Community colleges and for-profit schools are the next frontier in higher ed.
Each year bright-eyed and bushy-tailed college freshmen arrive on campus and begin their four- to six-year trajectory through higher education. Rewarding though the experience may be for most, the attendant sticker price of a college degree has put it out of reach for many and made it a sizeable burden for those intrepid enough to follow through. The increasingly untenable demands that higher education makes on students and their families has raised profound questions about the current system’s sustainability, even prompting a radical federal initiative to offer free alternatives.
Higher education in the U.S. was not always this troubled; beginning in 1945 the U.S. built the largest and most productive education system in world history in stunningly short order. Waning state support and ever-skyrocketing costs have since pulled this golden era in postsecondary education into steep decline. Such is the opinion of Professors Michael Kirst and Mitchell Stevens, editors of the new volume, Remaking College.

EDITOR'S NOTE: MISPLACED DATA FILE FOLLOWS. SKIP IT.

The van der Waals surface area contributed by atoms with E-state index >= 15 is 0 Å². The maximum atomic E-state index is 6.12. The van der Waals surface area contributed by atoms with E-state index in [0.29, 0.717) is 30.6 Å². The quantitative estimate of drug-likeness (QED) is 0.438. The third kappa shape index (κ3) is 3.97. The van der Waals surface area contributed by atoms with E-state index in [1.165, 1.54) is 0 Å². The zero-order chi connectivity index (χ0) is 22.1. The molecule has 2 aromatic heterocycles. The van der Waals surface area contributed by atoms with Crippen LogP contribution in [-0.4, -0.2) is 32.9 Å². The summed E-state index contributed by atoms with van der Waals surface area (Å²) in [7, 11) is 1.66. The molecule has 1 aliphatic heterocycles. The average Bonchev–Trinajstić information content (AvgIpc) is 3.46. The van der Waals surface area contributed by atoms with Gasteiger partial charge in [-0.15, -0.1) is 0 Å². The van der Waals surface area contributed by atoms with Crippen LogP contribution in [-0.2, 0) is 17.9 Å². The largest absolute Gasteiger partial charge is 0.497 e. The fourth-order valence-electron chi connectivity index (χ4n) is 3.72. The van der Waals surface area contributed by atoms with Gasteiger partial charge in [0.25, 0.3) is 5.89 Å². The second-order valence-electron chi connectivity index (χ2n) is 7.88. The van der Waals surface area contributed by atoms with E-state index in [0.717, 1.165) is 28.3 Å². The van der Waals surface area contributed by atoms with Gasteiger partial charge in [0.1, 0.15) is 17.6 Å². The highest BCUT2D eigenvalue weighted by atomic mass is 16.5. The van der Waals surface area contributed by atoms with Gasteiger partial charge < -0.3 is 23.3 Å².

Though the seismic changes rippling through college and university ecosystems may prompt feelings of nostalgia for a bygone era of higher education, the new landscape also presents the possibility of new paradigms—perhaps better ones. Kirst and Stevens note that the typical college student—“a student who enrolls in college full time, ideally resides on a physical campus, remains unmarried and childless while in school, engages in minimal paid work, and completes a degree within four to six years”—is essentially an endangered species.
“One of the things that the book is trying to do is to encourage Americans to think about ways in which we can have college fit more comfortably into lives rather than having lives fit into college.”
—Mitchell Stevens, Associate Professor of Education